Bossware has a psychological toll attached with its use. Workplace monitoring has been poised to induce a culture of anxiety, and stress, even affecting their well-being. 

With constant workplace stress, it doesn’t take time for long-term burnout to kick in, and sabotage developer’s work. 

On the business side of things, bossware also impacts your employee turnover. The 2019 Deloitte Global Millennial Survey revealed that 55% of millennials don’t want to work with companies that prioritize profits above their people. 

It can severely affect an enterprise’s recruitment costs, and even stretch the whole developmental pipeline. As of now, hiring a new developer costs organizations upto 35 days of work, excluding the background check, onboarding, and training days. 

Cost-wise, companies stand at losing 250% of the annual salary for each developer lost.

What Can Engineering Teams Do About The Bossware Sprawl?

Bossware promotes micromanagement in the garb of improved workflow visibility and higher productivity. So what should managers do next?

The fundamental problem here is not bossware per se, but the lack of trust, and autonomy between engineering leaders, and individual contributors. 

A different, but sustainable path would be to accept your developers with all their strengths, and weaknesses, while offering them the autonomy to work, and innovate. Some of them might experience imposter syndrome more frequently than others, a few will hate to speak their concerns on daily standups while another cohort won’t be able to say no to excessive workload. 

This way engineering managers might measure less, but understand, and trust more. 

Most high-performing teams celebrate autonomy, and a culture of trust. In the long-run, it is the only path to take for sustainable engineering success. As per Deloitte’s latest report, developer-manager trust has been established as a business-critical metric.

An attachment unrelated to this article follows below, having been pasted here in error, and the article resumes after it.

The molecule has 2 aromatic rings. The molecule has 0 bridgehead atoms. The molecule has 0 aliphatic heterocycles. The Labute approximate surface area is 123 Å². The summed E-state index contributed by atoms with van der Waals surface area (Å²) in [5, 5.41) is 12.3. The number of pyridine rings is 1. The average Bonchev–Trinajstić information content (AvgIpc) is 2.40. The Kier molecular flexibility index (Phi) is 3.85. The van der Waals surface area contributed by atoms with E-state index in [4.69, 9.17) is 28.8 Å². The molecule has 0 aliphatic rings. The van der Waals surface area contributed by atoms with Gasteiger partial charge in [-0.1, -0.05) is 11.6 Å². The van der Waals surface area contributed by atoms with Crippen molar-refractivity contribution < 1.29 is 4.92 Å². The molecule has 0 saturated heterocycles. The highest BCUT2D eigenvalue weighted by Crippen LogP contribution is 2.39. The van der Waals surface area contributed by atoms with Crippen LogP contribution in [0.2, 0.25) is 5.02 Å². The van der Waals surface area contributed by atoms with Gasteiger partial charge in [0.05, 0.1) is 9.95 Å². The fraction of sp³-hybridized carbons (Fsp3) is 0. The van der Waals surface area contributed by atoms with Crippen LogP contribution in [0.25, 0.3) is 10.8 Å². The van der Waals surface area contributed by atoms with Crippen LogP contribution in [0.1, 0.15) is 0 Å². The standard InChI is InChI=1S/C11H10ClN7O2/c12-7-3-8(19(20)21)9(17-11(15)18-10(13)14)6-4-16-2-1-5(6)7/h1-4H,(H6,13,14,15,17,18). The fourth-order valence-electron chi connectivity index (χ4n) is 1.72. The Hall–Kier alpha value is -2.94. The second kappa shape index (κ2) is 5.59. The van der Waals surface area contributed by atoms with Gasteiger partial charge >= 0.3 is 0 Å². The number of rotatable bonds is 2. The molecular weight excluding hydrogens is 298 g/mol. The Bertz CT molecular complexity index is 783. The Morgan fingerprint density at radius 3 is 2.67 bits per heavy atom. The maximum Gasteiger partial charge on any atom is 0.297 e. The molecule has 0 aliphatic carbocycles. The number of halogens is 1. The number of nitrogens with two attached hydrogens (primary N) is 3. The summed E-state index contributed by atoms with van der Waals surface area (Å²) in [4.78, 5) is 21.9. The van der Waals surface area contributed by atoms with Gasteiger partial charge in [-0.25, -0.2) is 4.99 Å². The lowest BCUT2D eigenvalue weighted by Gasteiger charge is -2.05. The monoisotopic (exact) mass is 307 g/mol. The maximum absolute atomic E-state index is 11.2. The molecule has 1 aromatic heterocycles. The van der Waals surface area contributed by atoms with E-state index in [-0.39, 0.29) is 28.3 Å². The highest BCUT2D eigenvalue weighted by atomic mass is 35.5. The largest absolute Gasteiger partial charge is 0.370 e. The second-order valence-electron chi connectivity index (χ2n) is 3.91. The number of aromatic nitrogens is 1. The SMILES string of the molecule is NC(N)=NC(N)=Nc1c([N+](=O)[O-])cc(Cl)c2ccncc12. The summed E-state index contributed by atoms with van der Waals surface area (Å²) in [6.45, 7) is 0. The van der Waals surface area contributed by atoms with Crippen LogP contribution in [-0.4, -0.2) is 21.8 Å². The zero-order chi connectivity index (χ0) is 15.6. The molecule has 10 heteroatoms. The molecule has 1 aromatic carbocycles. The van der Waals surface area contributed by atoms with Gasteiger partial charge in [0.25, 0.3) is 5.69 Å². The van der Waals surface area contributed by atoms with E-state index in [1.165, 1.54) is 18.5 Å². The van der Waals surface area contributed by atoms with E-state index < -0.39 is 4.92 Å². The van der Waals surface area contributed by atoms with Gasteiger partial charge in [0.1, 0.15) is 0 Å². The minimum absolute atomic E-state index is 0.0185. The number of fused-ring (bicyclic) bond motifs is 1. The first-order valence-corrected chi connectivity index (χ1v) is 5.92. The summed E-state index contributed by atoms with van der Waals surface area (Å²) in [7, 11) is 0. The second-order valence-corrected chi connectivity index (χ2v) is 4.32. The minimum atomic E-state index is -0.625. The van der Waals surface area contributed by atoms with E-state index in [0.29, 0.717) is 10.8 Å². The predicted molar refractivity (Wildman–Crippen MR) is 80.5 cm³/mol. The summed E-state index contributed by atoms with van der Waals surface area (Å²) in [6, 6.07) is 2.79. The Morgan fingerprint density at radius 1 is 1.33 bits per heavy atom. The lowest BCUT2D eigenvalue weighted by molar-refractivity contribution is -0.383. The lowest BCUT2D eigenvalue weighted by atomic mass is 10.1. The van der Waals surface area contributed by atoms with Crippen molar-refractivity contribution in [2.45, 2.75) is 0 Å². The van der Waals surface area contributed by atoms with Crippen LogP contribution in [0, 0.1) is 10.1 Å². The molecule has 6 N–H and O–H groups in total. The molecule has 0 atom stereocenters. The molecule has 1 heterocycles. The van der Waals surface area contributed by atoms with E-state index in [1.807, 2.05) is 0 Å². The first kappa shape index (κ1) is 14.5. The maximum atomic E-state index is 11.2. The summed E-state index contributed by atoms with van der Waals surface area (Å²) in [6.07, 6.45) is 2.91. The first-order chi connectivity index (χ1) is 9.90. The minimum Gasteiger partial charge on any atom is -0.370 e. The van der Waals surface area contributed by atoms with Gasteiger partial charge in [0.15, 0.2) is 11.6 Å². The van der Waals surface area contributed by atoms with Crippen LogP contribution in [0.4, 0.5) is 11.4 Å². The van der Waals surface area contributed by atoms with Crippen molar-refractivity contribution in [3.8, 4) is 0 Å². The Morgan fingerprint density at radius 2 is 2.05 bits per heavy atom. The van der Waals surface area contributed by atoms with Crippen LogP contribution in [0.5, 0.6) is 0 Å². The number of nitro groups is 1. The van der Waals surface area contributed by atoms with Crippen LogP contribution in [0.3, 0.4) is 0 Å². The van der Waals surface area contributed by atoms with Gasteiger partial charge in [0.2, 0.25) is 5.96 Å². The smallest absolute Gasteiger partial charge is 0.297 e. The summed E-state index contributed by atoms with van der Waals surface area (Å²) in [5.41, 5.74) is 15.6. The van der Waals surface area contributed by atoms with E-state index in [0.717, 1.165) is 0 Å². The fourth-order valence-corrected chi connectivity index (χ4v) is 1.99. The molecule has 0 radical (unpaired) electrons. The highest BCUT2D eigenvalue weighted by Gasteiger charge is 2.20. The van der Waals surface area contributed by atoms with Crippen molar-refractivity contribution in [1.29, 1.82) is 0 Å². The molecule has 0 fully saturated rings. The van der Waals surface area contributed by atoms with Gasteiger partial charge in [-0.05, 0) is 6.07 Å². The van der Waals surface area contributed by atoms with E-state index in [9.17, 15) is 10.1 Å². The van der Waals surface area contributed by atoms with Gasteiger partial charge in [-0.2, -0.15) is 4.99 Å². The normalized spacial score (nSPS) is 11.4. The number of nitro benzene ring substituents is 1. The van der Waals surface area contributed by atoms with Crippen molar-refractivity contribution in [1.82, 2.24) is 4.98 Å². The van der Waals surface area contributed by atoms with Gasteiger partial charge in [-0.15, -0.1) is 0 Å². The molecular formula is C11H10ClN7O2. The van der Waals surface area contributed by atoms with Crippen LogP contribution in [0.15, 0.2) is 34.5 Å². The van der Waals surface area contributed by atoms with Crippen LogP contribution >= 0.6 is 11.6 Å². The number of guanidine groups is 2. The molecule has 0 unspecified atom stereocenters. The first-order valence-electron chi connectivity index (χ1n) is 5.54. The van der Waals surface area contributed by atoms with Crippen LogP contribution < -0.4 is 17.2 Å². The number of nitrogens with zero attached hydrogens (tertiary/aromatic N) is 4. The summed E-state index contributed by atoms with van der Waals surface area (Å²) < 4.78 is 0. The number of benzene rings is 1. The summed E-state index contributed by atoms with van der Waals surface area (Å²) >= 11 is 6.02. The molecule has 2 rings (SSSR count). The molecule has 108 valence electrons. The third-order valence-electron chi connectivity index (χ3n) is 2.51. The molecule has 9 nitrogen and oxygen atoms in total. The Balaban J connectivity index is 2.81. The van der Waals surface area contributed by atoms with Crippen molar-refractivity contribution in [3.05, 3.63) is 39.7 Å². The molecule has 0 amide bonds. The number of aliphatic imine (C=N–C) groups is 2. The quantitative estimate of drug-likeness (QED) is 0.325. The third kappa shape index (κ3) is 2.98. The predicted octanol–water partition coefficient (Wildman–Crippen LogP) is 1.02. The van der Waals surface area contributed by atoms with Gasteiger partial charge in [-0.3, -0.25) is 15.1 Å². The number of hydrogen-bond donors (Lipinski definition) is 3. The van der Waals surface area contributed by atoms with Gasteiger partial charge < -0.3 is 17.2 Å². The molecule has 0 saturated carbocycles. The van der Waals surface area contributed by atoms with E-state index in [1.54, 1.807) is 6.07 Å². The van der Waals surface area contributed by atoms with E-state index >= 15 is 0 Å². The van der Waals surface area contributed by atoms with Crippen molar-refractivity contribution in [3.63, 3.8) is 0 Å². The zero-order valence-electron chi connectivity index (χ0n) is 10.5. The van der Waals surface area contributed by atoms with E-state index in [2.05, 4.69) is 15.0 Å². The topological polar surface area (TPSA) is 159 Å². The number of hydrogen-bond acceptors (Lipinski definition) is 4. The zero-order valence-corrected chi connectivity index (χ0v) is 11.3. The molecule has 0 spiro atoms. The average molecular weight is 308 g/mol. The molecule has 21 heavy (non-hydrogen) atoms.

Another way is to deploy actionable analytics, and privacy-driven software while you roll back your bossware laterally. 

An engineering management platform offers data-driven visibility into your engineering workflows with help of “real productivity” metrics. Rather than surveilling your developer’s work, an EMP helps teams recognize engineering work, flag workflow bottlenecks, and unblock devs to do their best work without sifting through Slack, or worrying about logging their workhours. 

Hatica work insight for engineering teams

An EMP collects and aggregates data from various sources within the engineering workflow, including code repositories, project management tools, and communication platforms to generate and segregate real-time, developer-centric reports that helps teams to improve their productivity in real-time. 

Tracking, and acting on code quality metrics, DORA metrics, technical debt, or project delivery vs mulling over browsing history, or cursor strokes of your developers– what would you choose?

The factual, and contextual data helps engineering teams to understand each other's work processes, while making room for individual growth and autonomy. 

Bottom Line: Invest In Developer Experience, Not Bossware 

Engineering leaders now need to know that putting trust in your developers than a workplace surveillance software will reap greater benefits in future. 

And that is why, developer experience, and engineering productivity have seemed to take a center stage in all executive conversations. Given the potential of DevEx in shortening time to market, and the role of developer productivity in adding another $3 trillion to the global GDP. 

Bossware is antithetical to measuring, and maximizing engineering efficiency. It measures people, rather than analyzing processes, and workflows, and that’s where it falls short of fulfilling its prophecy as a necessary-evil, or an “employee-friendly” tool.

The best way forward is to empower your workforce to constantly invest in their own development. The change will be possible only when their current developmental silos are broken, and engineering frictions are taken care of. 

Engineering management platforms like Hatica are doing their bit in driving transformation, and inching them closer to engineering excellence with every passing day. 

Know how Hatica can empower your engineering team to be hyper-productive without over the top monitoring. Book a free demo here→ 

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Table of Contents
  • What is Bossware?   
  • How Bossware Erodes Developer Productivity?
  • What Can Engineering Teams Do About The Bossware Sprawl?
  • Bottom Line: Invest In Developer Experience, Not Bossware